For more information, you can contact him at [david.flanders@ands.org.au].

Tuesday, 7 August 2012

Storage-coupled data capture?

Peter Sefton (UWS) has written up some notes from the Metadata Stores round table in Sydney on the 27th July 2012.

He is keen to get some feedback about the architectures that projects are using, particularly in the ReDBox community.

Peter's post provides:

1. A quick survey of architectural approaches to connecting Data Capture applications to Research Data Catalogues and central repositories.

2. A short discussion of requirements for Data Capture application that would run on a file store and allow researchers to create useful collections of data from any file-based data.

If you support building or adapting a Storage-coupled data capture app as part of your Metadata Stores projects then, please go to his UWS blog and comment.


Note. By way of an answer to a line from Peter's Post: '...feed data to what ANDS calls Metadata Stores'...The origin of the term 'Metadata Stores' is shrouded in the mists of time. However, my understanding is that it was intended to point towards infrastructure rather than the Institution Repository (IR) space.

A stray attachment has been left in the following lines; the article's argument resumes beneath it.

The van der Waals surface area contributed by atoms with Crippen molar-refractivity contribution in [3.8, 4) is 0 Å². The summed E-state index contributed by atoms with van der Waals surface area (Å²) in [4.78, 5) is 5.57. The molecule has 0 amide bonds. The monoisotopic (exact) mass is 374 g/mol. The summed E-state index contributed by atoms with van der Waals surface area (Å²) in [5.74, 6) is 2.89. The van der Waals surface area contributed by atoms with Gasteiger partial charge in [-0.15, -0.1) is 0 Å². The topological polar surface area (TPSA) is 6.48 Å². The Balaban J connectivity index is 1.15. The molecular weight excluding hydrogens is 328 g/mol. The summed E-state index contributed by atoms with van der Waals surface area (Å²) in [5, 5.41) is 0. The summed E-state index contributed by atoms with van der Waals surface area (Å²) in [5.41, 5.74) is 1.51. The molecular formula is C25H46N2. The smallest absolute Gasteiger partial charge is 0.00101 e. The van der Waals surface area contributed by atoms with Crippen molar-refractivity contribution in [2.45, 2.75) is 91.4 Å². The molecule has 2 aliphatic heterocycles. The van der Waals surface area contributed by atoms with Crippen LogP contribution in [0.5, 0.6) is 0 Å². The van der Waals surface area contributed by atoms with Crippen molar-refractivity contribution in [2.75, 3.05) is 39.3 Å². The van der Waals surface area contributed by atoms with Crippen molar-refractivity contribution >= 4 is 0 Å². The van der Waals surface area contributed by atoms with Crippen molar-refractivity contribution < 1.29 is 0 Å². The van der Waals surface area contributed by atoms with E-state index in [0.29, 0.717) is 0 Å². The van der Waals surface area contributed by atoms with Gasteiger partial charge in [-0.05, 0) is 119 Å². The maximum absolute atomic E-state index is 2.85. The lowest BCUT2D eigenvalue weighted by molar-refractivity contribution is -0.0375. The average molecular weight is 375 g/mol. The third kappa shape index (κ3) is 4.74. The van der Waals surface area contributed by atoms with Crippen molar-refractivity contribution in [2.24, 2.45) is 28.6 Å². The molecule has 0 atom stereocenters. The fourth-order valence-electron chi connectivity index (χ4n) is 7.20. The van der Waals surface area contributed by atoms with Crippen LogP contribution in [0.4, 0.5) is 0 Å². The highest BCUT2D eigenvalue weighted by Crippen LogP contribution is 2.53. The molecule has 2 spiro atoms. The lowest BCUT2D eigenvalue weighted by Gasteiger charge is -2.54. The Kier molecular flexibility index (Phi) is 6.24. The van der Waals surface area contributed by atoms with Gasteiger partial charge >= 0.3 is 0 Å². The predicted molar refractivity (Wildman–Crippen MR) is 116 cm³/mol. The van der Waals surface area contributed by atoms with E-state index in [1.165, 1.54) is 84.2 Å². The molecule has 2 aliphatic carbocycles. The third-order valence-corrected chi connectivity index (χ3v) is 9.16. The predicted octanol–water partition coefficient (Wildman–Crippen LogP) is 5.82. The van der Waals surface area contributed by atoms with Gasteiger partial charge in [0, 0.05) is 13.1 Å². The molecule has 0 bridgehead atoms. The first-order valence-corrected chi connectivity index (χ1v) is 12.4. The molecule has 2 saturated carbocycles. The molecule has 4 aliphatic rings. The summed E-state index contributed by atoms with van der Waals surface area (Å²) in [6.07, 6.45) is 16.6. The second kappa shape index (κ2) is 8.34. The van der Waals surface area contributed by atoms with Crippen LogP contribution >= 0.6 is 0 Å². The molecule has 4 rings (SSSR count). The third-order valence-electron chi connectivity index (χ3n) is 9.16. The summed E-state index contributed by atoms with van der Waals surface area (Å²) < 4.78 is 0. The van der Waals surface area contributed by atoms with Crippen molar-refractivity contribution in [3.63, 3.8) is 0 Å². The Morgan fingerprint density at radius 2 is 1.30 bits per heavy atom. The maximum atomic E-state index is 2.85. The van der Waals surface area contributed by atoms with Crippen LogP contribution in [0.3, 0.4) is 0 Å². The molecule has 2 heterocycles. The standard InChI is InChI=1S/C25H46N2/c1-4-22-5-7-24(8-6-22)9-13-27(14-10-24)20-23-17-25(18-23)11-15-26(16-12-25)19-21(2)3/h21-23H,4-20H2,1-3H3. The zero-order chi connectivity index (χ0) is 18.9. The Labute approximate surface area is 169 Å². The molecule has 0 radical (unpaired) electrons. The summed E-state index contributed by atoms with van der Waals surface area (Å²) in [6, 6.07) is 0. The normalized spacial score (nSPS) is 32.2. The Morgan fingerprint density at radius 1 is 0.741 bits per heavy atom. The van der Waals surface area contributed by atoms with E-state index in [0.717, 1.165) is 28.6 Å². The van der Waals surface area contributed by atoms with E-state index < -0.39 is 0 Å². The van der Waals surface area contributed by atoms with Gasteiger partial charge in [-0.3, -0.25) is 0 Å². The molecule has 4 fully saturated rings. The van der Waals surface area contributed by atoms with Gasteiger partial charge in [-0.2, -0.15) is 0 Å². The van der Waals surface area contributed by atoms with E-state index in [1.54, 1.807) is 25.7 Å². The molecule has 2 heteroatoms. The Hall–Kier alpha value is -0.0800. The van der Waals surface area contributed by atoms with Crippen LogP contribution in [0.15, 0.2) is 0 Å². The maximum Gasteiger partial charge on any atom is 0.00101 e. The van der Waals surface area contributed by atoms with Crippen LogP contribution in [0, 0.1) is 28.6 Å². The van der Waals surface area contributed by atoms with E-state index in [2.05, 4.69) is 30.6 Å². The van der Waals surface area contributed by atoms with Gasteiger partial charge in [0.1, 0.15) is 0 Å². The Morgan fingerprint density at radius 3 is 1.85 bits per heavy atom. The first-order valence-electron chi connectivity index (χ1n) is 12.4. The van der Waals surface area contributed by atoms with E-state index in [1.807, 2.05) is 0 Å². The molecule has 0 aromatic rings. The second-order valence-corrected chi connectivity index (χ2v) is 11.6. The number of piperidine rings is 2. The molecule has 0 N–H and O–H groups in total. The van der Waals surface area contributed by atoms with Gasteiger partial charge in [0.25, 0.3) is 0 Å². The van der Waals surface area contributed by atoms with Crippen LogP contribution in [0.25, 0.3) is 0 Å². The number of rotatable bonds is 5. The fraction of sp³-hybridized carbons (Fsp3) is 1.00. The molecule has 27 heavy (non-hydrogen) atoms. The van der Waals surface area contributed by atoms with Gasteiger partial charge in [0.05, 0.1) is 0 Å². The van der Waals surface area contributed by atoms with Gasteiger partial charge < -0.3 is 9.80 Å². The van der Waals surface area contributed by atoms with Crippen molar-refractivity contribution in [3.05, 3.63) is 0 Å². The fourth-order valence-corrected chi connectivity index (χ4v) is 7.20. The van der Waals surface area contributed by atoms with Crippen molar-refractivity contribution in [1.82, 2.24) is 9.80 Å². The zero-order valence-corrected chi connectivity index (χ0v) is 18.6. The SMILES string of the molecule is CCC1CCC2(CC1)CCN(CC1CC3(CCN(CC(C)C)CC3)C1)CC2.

Friday, 3 August 2012

Metadata Stores Community News #6

  1. Metadata Stores - fortnightly Q & A: Is there any interest in having a fortnightly Q & A (Tele or video conference) where project issues can be discussed? FAQs are in currently being assembled for your comment.

  2. Acceptance Criteria for required Deliverables: [press link] (thanks to Vicki Picasso and Alan Glixman for prompting discussion about these criteria).

  3. Bi-directional links in Research data Australia (RDA) to external related objects:Your input?

    The ability to opt-in or opt-out (in RDA) to bidirectional links to external objects was developed form a rationale where a data source was considered to represent one authority of information. If a link inferred from one authority is displayed within information obtained from another, there is a risk of mis-attribution of information. Currently, the default for automatically enabling two-way links in your own data source is 'on and the default for automatically enabling two-way links for external data sources is 'off’. ANDS is considering changing the opt-in/opt-out function so that bidirectional links for related Parties (internal and external) are always generated. We ask for your comment on either removing the opt-in/opt-out function or, making the default choice 'opt-in' but retaining the ability to 'opt-out'. Comments please.